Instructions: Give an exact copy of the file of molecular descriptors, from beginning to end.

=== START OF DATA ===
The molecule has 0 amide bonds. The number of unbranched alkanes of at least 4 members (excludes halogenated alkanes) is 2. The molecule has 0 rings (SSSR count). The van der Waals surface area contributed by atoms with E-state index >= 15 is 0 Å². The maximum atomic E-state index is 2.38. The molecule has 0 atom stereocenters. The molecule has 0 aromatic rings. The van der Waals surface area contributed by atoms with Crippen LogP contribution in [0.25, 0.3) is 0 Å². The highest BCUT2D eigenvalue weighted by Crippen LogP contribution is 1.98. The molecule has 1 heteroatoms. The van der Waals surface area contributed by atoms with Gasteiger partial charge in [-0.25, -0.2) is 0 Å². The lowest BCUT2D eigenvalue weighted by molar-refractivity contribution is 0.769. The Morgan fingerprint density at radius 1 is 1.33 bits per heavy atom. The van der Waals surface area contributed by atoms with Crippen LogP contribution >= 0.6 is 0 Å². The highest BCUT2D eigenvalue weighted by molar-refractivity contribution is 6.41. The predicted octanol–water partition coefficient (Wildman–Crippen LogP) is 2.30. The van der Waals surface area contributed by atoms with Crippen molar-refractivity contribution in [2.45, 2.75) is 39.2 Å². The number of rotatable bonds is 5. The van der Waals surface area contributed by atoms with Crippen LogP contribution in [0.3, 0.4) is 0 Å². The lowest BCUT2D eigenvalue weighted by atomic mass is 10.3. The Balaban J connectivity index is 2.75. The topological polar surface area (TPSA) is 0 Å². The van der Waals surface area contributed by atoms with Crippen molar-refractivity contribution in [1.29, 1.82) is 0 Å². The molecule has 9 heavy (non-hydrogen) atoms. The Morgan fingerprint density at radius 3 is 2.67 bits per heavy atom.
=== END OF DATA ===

The molecule has 0 amide bonds. The number of unbranched alkanes of at least 4 members (excludes halogenated alkanes) is 2. The molecule has 0 rings (SSSR count). The van der Waals surface area contributed by atoms with E-state index >= 15 is 0 Å². The maximum atomic E-state index is 2.38. The molecule has 0 atom stereocenters. The molecule has 0 aromatic rings. The van der Waals surface area contributed by atoms with Crippen LogP contribution in [0.25, 0.3) is 0 Å². The highest BCUT2D eigenvalue weighted by Crippen LogP contribution is 1.98. The molecule has 1 heteroatoms. The van der Waals surface area contributed by atoms with Gasteiger partial charge in [-0.25, -0.2) is 0 Å². The lowest BCUT2D eigenvalue weighted by molar-refractivity contribution is 0.769. The Morgan fingerprint density at radius 1 is 1.33 bits per heavy atom. The van der Waals surface area contributed by atoms with Crippen LogP contribution >= 0.6 is 0 Å². The highest BCUT2D eigenvalue weighted by molar-refractivity contribution is 6.41. The predicted octanol–water partition coefficient (Wildman–Crippen LogP) is 2.30. The van der Waals surface area contributed by atoms with Crippen molar-refractivity contribution in [2.45, 2.75) is 39.2 Å². The number of rotatable bonds is 5. The van der Waals surface area contributed by atoms with Crippen LogP contribution in [0.3, 0.4) is 0 Å². The lowest BCUT2D eigenvalue weighted by atomic mass is 10.3. The Balaban J connectivity index is 2.75. The topological polar surface area (TPSA) is 0 Å². The van der Waals surface area contributed by atoms with Crippen molar-refractivity contribution in [1.29, 1.82) is 0 Å². The molecule has 9 heavy (non-hydrogen) atoms. The Morgan fingerprint density at radius 3 is 2.67 bits per heavy atom.